If you have been to a zoo, have you ever thought, “How and what is the zoo doing to keep their animals happy and healthy?” This is a question that many ponder, including me.
In the New York Times Article, Zoo Animals and Their Discontents, Dr. Vint Virga says, “The ability to interpret animal behavior is a function of temperament, curiosity and, mostly, decades of practice. It is not an easy skill to have. What does it mean when an elephant lowers her head and folds her trunk underneath it? Or when a zebra wuffles, softly blowing air between her lips?”
Dr. Virga has been a distinguished practitioner and leader in veterinary medicine for more than 25 years now. He is recognized for his insights into our relationships with animals.His expertise spans the animal kingdom from dogs and cats to wild species such as leopards, gibbons, wolves, and giraffes.
Because of Dr. Virga’s exstensive experience and expertise, he could see into the inner lives of animals. His profession is not a common one but definitely important. The Behaviorists profession is mostly unregulated and many of them are former animal trainers and come from a totally different field. Dr. Virga, on the other hand, happens to be a veterinarian. He is most likely one of the few whose full time job is tending to the psychological welfare of animals in captivity across the US and Europe. He believes (like most mental health professionals), that animals possess unique personalities and vibrant emotional lives. His unique and important take is described in his recent book, “The Soul of All Living Creatures.” Dr. Virga, who trained in the scientific method, has embraced beliefs that, until recently, were viewed in the scientific community as being controversial. This is progress!
Then there is the controversial issue of killing off healthy zoo animals. An opinion article by Marc Bekoff in National Geographic writes that killing off healthy zoo animals is wrong and the public agrees. Bekoff speaks of the global uproar following the deaths of two African lions and their two ten month old cubs at the Copenhagen Zoo in Denmark. Their lives were ended because the zoo wanted to introduce a new male lion to the remaining females to produce more lions. This is in addition to the death of a Marius, a healthy young giraffe.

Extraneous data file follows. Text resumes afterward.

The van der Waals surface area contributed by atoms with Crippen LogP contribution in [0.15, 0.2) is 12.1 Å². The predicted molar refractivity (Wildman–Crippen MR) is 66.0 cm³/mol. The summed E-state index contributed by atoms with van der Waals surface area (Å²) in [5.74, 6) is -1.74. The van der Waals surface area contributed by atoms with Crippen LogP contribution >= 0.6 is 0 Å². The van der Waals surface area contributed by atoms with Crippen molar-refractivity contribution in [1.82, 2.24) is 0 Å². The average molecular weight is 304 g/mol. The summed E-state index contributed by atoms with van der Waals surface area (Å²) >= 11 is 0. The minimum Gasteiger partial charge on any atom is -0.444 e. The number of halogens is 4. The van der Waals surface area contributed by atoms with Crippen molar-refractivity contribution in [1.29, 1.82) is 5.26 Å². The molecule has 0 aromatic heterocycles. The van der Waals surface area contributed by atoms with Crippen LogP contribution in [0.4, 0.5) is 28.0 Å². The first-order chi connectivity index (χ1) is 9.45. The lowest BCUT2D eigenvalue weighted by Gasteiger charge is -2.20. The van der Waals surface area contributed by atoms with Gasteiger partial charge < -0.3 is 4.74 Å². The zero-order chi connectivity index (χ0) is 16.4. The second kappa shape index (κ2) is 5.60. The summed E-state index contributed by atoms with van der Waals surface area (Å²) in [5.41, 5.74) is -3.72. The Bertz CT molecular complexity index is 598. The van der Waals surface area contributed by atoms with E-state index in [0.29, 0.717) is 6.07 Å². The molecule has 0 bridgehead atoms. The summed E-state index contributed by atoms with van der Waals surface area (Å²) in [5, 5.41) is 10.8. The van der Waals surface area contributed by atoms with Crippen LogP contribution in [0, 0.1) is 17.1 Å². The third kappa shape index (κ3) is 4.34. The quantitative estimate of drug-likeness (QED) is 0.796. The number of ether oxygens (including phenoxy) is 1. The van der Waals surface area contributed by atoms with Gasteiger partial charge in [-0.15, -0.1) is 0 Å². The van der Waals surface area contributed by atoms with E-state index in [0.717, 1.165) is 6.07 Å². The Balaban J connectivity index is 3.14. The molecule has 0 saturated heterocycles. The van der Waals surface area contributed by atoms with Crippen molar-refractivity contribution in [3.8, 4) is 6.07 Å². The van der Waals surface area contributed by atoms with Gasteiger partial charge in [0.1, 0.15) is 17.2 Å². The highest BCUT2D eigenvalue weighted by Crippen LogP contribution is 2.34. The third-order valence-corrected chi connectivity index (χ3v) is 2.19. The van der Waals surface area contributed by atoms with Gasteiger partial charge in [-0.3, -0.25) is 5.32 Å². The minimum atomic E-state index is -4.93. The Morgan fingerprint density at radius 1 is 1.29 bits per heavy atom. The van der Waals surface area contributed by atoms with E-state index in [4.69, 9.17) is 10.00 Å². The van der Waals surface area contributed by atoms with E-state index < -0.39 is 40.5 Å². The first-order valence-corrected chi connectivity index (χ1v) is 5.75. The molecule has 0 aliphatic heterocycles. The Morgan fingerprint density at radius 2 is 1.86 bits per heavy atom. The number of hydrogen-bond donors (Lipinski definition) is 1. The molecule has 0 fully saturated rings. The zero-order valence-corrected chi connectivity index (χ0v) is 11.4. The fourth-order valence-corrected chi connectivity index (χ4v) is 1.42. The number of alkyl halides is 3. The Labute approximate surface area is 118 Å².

An online petition was launched asking the zoo to hold off on the killing until another home was found for Marius. Even though another facility offered to give him a home where he could live out his life in peace and safety, the zoo decided to kill him because he had the wrong genes for their facility’s breeding program. The gifaffe was then publicly dissected and fed to the zoo’s carnivores, including lions.
These deaths were not administered through euthanasia (a mercy killing when an animal is suffering or lingering near death and must be put down). Instead, it was “zoothanasia”. The killing done by zoo workers because an animal is no longer needed for whatever reason and then deemed to be a disposable object.
Not all zoos are alike or managed the same across the world. There are AZA accredited zoos that follow good practices. In the infamous words of the late Pat Derby, “You can fix a zoo, you can’t fix a circus.” Being one of the founders of PAWS Sanctuary in California, she would know. The animals observed in this video below are from zoos in Austria, Beligium, Bulgaria, Cyprus, Czech Republic, France, Greece, Hungary, Lithuania, Poland and Romania as part of the EU Zoo Inquiry 2011 (an in depth investigation conducted by the Born Free Foundation, in association with the European coalition ENDCAP, involving 200 zoos in 21 EU countries. As you can see the animals are not in good shape or in a good environment. So this begs to ask the question, IF the Born Free Foundation and European coalition did not get involved, what would have happened to these zoos and their animals? I think we all know the answer.
Captive Animal Misery in European Zoos